Tuesday night’s OCFS screening of The Hollars (John Krasinski’s directorial debut) was held at the Regency South Coast Plaza Theater. Those in attendance were notably ecstatic for and, dare I say, moved by the film. [Can I say that word on this blog?] Understandably so, especially when the story’s about life’s regrets and love’s content within—you guessed it—a dysfunctional family.
When bare-spoken mother and backbone-of-the-family Sally Hollar (Margo Martindale) is diagnosed with having a brain tumor, her son, struggling graphic novelist John (John Krasinski) is called from New York to accompany his family. His emotional wreck of a father, Don (Richard Jenkins), is on the cusp of bankruptcy due to his failing Plumbing business and his resentful, jobless, stay-at-home brother, Ron (Sharlto Copely) is embittered by jealousy on account of separating from his girlfriend. John, too, has his share of anxieties. In New York, he leaves his pregnant girlfriend Rebecca (Anna Kendrick), who, besides John himself, is not only afraid of starting a family, but anxious that his ex-girlfriend is still back home.
Stories like these are not only abundant but popular. They engage the audience, they urge the spectator to make 1:1 comparisons between their life and the one on-screen. It’s interesting to note that The Hollars does indeed attempt to strike a balance between the somber and [more] light-hearted moments in a challenging time for an endearingly broken family [don’t we all have one, asks this writer]. But an attempt is all the film remains. Its intentions to detail the ups and downs of the Hollars and, in the end, redeem them become more of an exposition of flawed characters who’ve simply pasted themselves with improvement. There’s no real change, as the characters don’t show sufficient depth to initially change from. The film opens with Sally in close proximity to her bathroom mirror, carefully applying make-up to her quiet face. Is she contemplating her age, her life as she glances back at her reflection? Does she see her fate before fate itself? Undoubtedly, Sally holds the structure of her family together and indeed her diagnosis challenges them to face fear and pick up the pieces.
The family’s dysfunction, however, is more contrived than organic, staging conflict and misbehavior rather than letting it flow naturally or truly come into fruition. John’s arrival from New York is seemingly intended to introduce him as a catalyst for anxiety, truth, and familial closure. The fact of the matter is it’s unclear who John is or what his motivation is. He’s struggling to publish his graphic novel, is distant from his family, according to his brother’s incessant complaining, perhaps still in love with his ex-girlfriend Gwen, and fears failure in becoming a father. In short, he’s insecure, but his insecurities are only taken so far without being properly motivated. There’s no reason as to why he’s distanced himself from his family, especially since when he returns home Ron is probably the only one that resents him albeit insignificantly. Don fires Ron on account of losing his business and is forced to find another job at a local grocery store. Ron struggles to come to terms with the fact that his 2 daughters have been taken under the wing of his ex-girlfriend’s new boyfriend, Reverend Dan (Josh Groban). To add to the theme of fear and timing running through this film, it’s revealed that Ron wasn’t ready to care for a family, which is why he chose to leave. John’s anticipated encounter with Gwen was less ethereal and more to-the-point. If I’m not being straight-forward enough, during a dinner invitation, she lunges at him while her husband and Sally’s nurse, Jason (Charlie Day) leaves the room. The spell we were entranced with in recollecting John and Gwen’s romance became nothing more than an unsubtle lustful encounter. John leaves, tells Rebecca about it, and Gwen is never seen or brought up again. Their relationship had been given great weight at the beginning of the film, only to be granted a cameo and ordered to recede behind the curtain. The characters’ dysfunction is forced upon them, staged in various scenarios so as to exaggerate their “flaws”. At the same time, we’re also prompted by the action on-screen what to say or how to react.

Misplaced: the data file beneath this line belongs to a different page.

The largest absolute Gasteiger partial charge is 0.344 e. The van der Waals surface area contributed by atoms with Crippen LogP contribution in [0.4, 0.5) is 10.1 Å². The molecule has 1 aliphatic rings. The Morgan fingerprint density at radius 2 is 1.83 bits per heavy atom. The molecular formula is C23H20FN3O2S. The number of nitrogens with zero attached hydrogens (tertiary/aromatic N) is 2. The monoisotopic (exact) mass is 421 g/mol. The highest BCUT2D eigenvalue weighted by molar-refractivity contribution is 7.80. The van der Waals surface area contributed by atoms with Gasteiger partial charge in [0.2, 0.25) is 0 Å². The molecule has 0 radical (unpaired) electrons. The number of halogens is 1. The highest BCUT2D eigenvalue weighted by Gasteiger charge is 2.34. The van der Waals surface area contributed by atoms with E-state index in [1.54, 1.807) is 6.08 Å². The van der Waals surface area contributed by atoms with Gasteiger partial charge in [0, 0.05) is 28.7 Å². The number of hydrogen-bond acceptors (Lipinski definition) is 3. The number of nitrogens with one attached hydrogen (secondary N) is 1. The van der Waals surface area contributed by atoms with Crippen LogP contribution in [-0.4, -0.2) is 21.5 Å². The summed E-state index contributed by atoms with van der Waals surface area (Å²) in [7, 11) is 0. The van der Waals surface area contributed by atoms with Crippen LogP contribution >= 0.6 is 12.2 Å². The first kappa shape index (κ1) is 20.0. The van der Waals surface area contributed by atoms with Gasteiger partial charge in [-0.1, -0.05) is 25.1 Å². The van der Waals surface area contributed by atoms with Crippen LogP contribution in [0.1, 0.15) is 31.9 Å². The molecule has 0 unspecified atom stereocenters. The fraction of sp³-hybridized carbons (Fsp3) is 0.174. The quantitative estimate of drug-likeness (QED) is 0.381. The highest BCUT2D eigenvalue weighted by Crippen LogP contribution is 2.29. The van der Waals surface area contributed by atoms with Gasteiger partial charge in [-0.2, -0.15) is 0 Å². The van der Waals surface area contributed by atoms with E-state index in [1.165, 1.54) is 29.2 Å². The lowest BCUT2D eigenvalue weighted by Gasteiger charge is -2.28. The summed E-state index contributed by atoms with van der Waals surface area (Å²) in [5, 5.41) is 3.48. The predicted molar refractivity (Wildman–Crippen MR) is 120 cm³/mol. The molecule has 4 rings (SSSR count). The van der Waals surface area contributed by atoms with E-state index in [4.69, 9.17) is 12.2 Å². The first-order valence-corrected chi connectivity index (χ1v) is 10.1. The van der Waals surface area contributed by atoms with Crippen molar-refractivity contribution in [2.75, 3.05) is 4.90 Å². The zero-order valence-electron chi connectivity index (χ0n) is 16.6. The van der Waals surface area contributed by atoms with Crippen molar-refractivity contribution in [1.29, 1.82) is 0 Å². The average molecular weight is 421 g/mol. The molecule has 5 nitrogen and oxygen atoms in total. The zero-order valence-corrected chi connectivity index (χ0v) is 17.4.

The film relies on telling not showing, which may be attributed to Krasinski’s first-time directing effort or the screenplay’s loose ends. Many stand-alone amusing lines are unnecessarily punctuated by an audible “What?” or “Wait…what?” and the film is sprinkled with somewhat superfluous yet tender montages set to Indie Folk Rock [ugh. I hate putting labels on music. I’m sorry, music.] I will say, though, Margo Martindale’s performance captivates the senses. I knew I remembered her from Alexander Payne’s short film in the compilation Paris, J’Taime. The early hospital scene where John first arrives is also very well comedically composed and timed. It would be a shame not to highlight it. AND, certainly, Randall Park’s small part as Dr. Fong is cleverly dead-panned and refreshingly subtle. Scene-stealing, almost. Nevertheless, The Hollars’ heart was in the right place, intentions were good and boy, did some parts truly tug at the ol’ soul strings, but the result is an unfinished one.